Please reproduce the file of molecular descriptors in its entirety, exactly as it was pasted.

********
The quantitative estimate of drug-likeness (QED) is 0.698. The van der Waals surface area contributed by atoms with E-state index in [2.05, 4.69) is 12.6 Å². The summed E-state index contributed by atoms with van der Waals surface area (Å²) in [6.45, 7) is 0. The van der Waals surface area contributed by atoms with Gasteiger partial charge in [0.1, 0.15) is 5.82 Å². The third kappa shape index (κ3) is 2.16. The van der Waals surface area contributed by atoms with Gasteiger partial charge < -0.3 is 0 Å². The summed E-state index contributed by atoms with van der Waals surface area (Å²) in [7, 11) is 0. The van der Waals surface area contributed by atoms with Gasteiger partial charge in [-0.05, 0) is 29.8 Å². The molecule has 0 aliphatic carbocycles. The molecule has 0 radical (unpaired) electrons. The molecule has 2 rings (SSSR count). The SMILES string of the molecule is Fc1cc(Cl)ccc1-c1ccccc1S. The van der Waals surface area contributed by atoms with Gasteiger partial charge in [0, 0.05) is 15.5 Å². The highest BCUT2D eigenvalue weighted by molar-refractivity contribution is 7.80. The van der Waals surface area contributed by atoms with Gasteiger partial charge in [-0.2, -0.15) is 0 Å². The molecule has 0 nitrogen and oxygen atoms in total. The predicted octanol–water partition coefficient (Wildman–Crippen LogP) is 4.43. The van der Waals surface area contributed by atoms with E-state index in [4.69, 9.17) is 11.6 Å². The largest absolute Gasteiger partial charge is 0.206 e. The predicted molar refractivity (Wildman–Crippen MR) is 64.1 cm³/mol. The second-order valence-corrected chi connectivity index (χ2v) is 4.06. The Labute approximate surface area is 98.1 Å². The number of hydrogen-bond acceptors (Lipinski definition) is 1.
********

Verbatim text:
The quantitative estimate of drug-likeness (QED) is 0.698. The van der Waals surface area contributed by atoms with E-state index in [2.05, 4.69) is 12.6 Å². The summed E-state index contributed by atoms with van der Waals surface area (Å²) in [6.45, 7) is 0. The van der Waals surface area contributed by atoms with Gasteiger partial charge in [0.1, 0.15) is 5.82 Å². The third kappa shape index (κ3) is 2.16. The van der Waals surface area contributed by atoms with Gasteiger partial charge < -0.3 is 0 Å². The summed E-state index contributed by atoms with van der Waals surface area (Å²) in [7, 11) is 0. The van der Waals surface area contributed by atoms with Gasteiger partial charge in [-0.05, 0) is 29.8 Å². The molecule has 0 aliphatic carbocycles. The molecule has 0 radical (unpaired) electrons. The molecule has 2 rings (SSSR count). The SMILES string of the molecule is Fc1cc(Cl)ccc1-c1ccccc1S. The van der Waals surface area contributed by atoms with Gasteiger partial charge in [0, 0.05) is 15.5 Å². The highest BCUT2D eigenvalue weighted by molar-refractivity contribution is 7.80. The van der Waals surface area contributed by atoms with Gasteiger partial charge in [-0.2, -0.15) is 0 Å². The molecule has 0 nitrogen and oxygen atoms in total. The predicted octanol–water partition coefficient (Wildman–Crippen LogP) is 4.43. The van der Waals surface area contributed by atoms with E-state index in [4.69, 9.17) is 11.6 Å². The largest absolute Gasteiger partial charge is 0.206 e. The predicted molar refractivity (Wildman–Crippen MR) is 64.1 cm³/mol. The second-order valence-corrected chi connectivity index (χ2v) is 4.06. The Labute approximate surface area is 98.1 Å². The number of hydrogen-bond acceptors (Lipinski definition) is 1.